Suicidal thoughts on rise at Riverton High School
Dec 06, 2016 02:33PM
By Tiffany Webb
The sign at the entrance to Riverton High School, where reportedly suicidal thoughts have been on the rise. (Tiffany Webb/City Journals)
By Tiffany Webb | [email protected]
Suicides have been on the rise since 1999 across the nation. Since then, Utah has seen larger increases in suicide than other states.
Healthy Riverton has had a couple areas of emphasis within the community this year, one being traumatic brain injury on the rise in young children—and the other focus is on teen suicide prevention.
“Recently, our focus has been on Traumatic Brain Injury,” Riverton City Councilwoman Patricia Tingey, said. “Since football season is over, it doesn’t mean that concussions go away, since there are other sports, but our focus for the winter months has changed to teen suicide.” Riverton City Councilwoman Patricia Tingey, said.
Since September, there have been 18 teens from Riverton high school that have been reported for suicidal thoughts.
“I’m panicked this year,” said Linda Tranter, Riverton High’s Hope Squad Director and student adviser. “In 18 years, I have never seen anything like this. We are in full forces right now watching kids.”
There is hope for these teens and others like them. The Riverton High School Hope Squad is working in conjunction with Hope4Utah—a nonprofit organization that teams up with local schools to aid in the prevention of suicide. Hope4Utah has had a successful track record in the reduction of suicides in Provo for many years. Now, Hope4Utah reaches 65 different cities, 200 schools and has a national presence.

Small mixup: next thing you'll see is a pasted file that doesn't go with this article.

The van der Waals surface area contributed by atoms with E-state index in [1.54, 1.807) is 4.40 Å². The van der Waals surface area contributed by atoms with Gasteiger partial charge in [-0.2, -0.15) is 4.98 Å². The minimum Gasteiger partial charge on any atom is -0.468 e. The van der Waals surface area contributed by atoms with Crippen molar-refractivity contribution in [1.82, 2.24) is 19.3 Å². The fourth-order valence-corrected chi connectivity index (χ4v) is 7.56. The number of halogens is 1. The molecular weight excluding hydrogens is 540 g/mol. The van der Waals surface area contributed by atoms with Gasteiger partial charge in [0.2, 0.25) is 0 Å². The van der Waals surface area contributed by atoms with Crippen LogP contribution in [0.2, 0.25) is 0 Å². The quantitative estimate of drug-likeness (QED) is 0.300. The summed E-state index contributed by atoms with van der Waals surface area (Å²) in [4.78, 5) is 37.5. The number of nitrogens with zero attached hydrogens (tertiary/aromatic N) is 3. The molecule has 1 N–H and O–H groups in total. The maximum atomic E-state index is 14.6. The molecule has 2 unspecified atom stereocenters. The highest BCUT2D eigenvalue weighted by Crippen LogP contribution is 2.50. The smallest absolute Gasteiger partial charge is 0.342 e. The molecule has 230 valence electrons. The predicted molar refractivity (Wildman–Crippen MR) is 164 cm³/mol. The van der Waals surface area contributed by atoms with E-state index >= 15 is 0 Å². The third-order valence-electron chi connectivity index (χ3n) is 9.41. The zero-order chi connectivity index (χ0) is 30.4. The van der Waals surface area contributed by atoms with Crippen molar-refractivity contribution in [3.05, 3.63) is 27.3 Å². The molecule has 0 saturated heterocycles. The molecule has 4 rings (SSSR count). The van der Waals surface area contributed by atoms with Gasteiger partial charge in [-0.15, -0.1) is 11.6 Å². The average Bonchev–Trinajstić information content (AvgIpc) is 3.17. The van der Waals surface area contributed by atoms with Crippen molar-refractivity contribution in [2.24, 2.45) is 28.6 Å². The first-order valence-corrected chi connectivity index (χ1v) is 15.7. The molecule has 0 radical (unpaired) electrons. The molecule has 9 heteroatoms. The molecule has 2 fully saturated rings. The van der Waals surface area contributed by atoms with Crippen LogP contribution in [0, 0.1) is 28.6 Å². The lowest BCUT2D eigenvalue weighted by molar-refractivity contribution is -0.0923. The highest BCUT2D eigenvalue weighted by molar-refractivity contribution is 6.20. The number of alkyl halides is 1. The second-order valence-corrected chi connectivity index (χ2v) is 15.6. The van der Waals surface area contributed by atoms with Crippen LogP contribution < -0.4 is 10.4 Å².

Hope4Utah is successful not only because it helps in schools with the Hope Squads, but it is also successful because of the volunteers in the communities. What Hope4Utah members would like to accomplish in Riverton is to find residents who are passionate about suicide prevention —and to train and certify these individuals who can Question, Persuade and Refer.
In addition to having Riverton City residents take part, the city council as well as Hope4Utah would like to have local businesses involved in this effort to help prevent suicide.
“We definitely want businesses involved,” Tingey said.
Hope4Utah Founder and Executive Director Gregory Hudnall said having residents trained in this Question, Persuade and Refer suicide prevention strategy is the same as having CPR-certified residents. Just like CPR saving lives, the certification of citizens in QPR can save lives. This allows people to be aware of the warning signs, take action and save lives.
“If we train enough adults in the community, we can have exactly the same kind of results,” Hudnall said.
“The high school is still going to do everything they can to prevent suicides and be the lead on that in many ways. What Linda Tranter is asking is for the city to reach out and to help support hope squad in a different way than has been ever done before,” Riverton Mayor Bill Applegarth said.
In addition to volunteering as a resident that can be trained to help prevent suicides, people can also help show their support to Riverton High and all everyone affected by suicide by participating in the Riverton High Hope Walk on Jan. 29 at 9 a.m.